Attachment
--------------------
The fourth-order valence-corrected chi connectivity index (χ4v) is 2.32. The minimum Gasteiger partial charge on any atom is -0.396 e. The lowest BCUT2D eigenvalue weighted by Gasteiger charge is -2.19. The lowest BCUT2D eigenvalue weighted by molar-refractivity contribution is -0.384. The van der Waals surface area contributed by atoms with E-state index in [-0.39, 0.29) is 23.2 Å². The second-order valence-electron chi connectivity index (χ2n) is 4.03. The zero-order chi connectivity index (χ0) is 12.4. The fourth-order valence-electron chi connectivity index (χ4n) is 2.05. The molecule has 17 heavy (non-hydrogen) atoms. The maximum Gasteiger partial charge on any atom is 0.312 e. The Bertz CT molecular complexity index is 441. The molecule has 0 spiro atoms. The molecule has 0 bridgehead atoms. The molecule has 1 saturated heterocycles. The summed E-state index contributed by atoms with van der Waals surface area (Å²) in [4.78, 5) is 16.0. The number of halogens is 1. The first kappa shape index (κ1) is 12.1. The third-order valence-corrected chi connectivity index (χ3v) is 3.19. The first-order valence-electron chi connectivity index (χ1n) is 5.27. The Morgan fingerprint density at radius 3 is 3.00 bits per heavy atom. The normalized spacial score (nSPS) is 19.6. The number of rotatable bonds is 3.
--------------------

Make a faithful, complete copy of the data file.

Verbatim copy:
The fourth-order valence-corrected chi connectivity index (χ4v) is 2.32. The minimum Gasteiger partial charge on any atom is -0.396 e. The lowest BCUT2D eigenvalue weighted by Gasteiger charge is -2.19. The lowest BCUT2D eigenvalue weighted by molar-refractivity contribution is -0.384. The van der Waals surface area contributed by atoms with E-state index in [-0.39, 0.29) is 23.2 Å². The second-order valence-electron chi connectivity index (χ2n) is 4.03. The zero-order chi connectivity index (χ0) is 12.4. The fourth-order valence-electron chi connectivity index (χ4n) is 2.05. The molecule has 17 heavy (non-hydrogen) atoms. The maximum Gasteiger partial charge on any atom is 0.312 e. The Bertz CT molecular complexity index is 441. The molecule has 0 spiro atoms. The molecule has 0 bridgehead atoms. The molecule has 1 saturated heterocycles. The summed E-state index contributed by atoms with van der Waals surface area (Å²) in [4.78, 5) is 16.0. The number of halogens is 1. The first kappa shape index (κ1) is 12.1. The third-order valence-corrected chi connectivity index (χ3v) is 3.19. The first-order valence-electron chi connectivity index (χ1n) is 5.27. The Morgan fingerprint density at radius 3 is 3.00 bits per heavy atom. The normalized spacial score (nSPS) is 19.6. The number of rotatable bonds is 3.